Comment on Gadaa Melbaa’s book: “Oromia, an Introduction to the History of the Oromo People”

By Tefera Dinberu

This comment is in regards to Melbaa Gadaa’s book on Oromia that was published in Minnesota in 1988 on the history of the Oromoo people. The objective of my comment is to help Melbaa and other thinkers like him see history with all its vices and virtues and intellectually project the destiny of Oromoo people in the future in relation to the rest of Ethiopians and what we can contribute for justice to prevail for the well-being of all peoples in that part of Africa.

The book is his second edition. The author has gathered information from many different sources – oral, his own experience or observation, professional/historical sources, and non-history sources. Melbaa relied more on some foreign sources and seems to have refrained from referring to domestic sources that he must have been familiar with. Any ways, I will try to dwell on the general scheme of his book as a whole by specifying some major points entertained in the book as follows:-

Regarding the source of Oromoo people, Huntingford says, “It is clear that the first African homeland of the Galla was what is now British Somaliland and northwestern Somalia, to which their own traditions bring them … It was the Somali settlement that drove the Galla to the west and south west” (Huntingford 19). Melbaa used this book as a reference; however, he did not mention this point. He holds that Ethiopian governments used to believe that Oromoo people were foreigners who migrated to this country. And he also says, “… Oromoo have a long history of presence as a community of people, in this part of Africa” (Gadaa 11-13). He cites Wainwright and Greenfield archaeological traces (phallic stone remains):

Decorations of stone bowls from Zimbabwe include pictures of cattle with long “lyre-shaped “horns such as raised by Oromoo. According to these scholars, this and the phallic stones found in Zimbabwe are traced directly to Oromoo land linked to their early settlements there and the Zimbabwe civilization. (Gadaa 22)

It is not clear if Melbaa is justifying that Oromoo came from another part of Africa and whether or not that agrees with his other statement that Oromoo was colonized by “Abyssinia”? Ethiopian history writers did not say that Oromoo people came from a foreign country. The only puzzle was how they could migrate or raid and occupy a very large area of the country in a relatively short period of time (16th to the early 19th centuries). I have enumerated my answer to this question down below; however, Melbaa probably rather unintentionally told us that the Oromoo people had their early settlements in Zimbabwe and lived in Ethiopia “as a community of people”.

There are many things that tell that an influx of Oromoo immigration took place in the 16th century and afterwards to the heartland of Ethiopia: although they might have in-out migration earlier, this great immigration followed the footsteps of the rise of Ahmed Ibn Ibrahim al Ghazi or Gragn (1527-1543), which took advantage of the weakness of Ethiopian Christian rulers and assistance from Turkey/Ottoman Empire/ that had controlled the Red sea area at the height of its hegemony (16th & 17th centuries). To resist the Jihadist movement, Emperor Libne Dingel had requested assistance from Portugal; however, the assistance did not arrive on time. So, E. Libne Dengil could not stand Gragn’s forces and lost the biggest battle with Gragn in 1529 at Shimbra Kure near Waj (around Nazreth) and fled to Lasta and Begemdir where he eventually died from illness. Gragn’s invasion contributed to new demographics and dynamics of the social relationships of our peoples. Before the Portuguese force arrived, Christians were mercilessly persecuted; many fled their native places to the north to escape from the religious persecution. The survivors then settled around mountainous and un-navigable rigorous terrains. The Christian population that used to inhabit Shewa, Arsi, Bale, eastern Ethiopia like Dawaro (parts of Bale and Harar at that time), Sidamo, Ganz, kafa, Conta, Damot, Angot, Wallo, Sidama, Hadiya, what is now Gamu Gofa, etc., migrated to the most rigid and segregated mountainous localities such as northern Shewa, parts of Wallo, Begemedir, Tigray, and Gojjam while very few remained in the segregated mountainous locations still isolated from their larger groups. The mostly women and children who remained behind faced forceful conversion to Islam.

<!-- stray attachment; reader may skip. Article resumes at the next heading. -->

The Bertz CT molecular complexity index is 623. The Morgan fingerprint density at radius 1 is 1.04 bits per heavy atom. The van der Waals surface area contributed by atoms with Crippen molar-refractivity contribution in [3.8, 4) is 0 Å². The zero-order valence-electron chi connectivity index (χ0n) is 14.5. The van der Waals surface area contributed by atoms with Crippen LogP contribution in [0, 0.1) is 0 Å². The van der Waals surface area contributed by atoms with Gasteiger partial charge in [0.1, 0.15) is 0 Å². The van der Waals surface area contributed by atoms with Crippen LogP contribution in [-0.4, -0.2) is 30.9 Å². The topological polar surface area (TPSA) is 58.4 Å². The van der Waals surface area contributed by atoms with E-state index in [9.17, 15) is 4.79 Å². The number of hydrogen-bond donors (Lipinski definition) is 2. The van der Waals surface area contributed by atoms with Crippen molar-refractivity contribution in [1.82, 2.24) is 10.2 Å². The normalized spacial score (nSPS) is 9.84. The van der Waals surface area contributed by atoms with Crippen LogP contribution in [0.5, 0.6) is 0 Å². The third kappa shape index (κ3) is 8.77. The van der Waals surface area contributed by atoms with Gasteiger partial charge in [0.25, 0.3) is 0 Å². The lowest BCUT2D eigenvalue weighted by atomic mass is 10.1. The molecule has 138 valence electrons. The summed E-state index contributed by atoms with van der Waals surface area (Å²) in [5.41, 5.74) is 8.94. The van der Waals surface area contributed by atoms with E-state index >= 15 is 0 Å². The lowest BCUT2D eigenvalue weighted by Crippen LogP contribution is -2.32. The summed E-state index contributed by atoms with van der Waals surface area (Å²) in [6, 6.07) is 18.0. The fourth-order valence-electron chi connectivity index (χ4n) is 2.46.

Oromoo tribes got this opportune condition of power vacuum and penetrated the central and even northern part of the country and made settlements with little or no hindrance. Herbert S. Lewis wrote it as follows:

We do not know why the Galla suddenly became mobile and aggressive, but we do know from several early written sources that by 1540 the Galla had begun to attack the state of Bali. Defeating Bali, they rapidly moved on to Dawaro, Fatajar, Ifat, and Adal. Turning west, they cut off the southwestern tributaries from contact with the Abyssinians and occupied the central western region of Wellega. “…they made themselves Masters of the Provinces of Gedman, Angota, Dawaro, Wed, Fat’egar, Ifat, Guragea, Ganza, Conta, Damota, Waleka, Bizama, part of Shewa, and many intermixed kingdoms” (23-24).